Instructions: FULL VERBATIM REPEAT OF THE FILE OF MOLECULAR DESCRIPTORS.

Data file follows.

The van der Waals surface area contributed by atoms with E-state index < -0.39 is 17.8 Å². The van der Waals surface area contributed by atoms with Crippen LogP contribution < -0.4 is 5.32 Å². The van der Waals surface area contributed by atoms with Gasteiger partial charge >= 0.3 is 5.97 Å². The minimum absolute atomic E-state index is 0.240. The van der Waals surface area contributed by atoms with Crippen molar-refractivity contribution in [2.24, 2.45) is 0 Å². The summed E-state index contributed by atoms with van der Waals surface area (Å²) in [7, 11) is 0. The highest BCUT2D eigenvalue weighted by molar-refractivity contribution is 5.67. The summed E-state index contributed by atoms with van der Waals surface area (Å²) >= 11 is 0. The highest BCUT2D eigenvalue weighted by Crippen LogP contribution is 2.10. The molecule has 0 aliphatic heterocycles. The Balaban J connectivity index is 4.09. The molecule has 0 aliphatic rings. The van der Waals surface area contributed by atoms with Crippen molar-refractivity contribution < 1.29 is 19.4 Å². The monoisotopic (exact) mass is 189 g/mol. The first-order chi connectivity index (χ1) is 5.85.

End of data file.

The van der Waals surface area contributed by atoms with E-state index < -0.39 is 17.8 Å². The van der Waals surface area contributed by atoms with Crippen LogP contribution < -0.4 is 5.32 Å². The van der Waals surface area contributed by atoms with Gasteiger partial charge >= 0.3 is 5.97 Å². The minimum absolute atomic E-state index is 0.240. The van der Waals surface area contributed by atoms with Crippen molar-refractivity contribution in [2.24, 2.45) is 0 Å². The summed E-state index contributed by atoms with van der Waals surface area (Å²) in [7, 11) is 0. The highest BCUT2D eigenvalue weighted by molar-refractivity contribution is 5.67. The summed E-state index contributed by atoms with van der Waals surface area (Å²) >= 11 is 0. The highest BCUT2D eigenvalue weighted by Crippen LogP contribution is 2.10. The molecule has 0 aliphatic heterocycles. The Balaban J connectivity index is 4.09. The molecule has 0 aliphatic rings. The van der Waals surface area contributed by atoms with Crippen molar-refractivity contribution < 1.29 is 19.4 Å². The monoisotopic (exact) mass is 189 g/mol. The first-order chi connectivity index (χ1) is 5.85.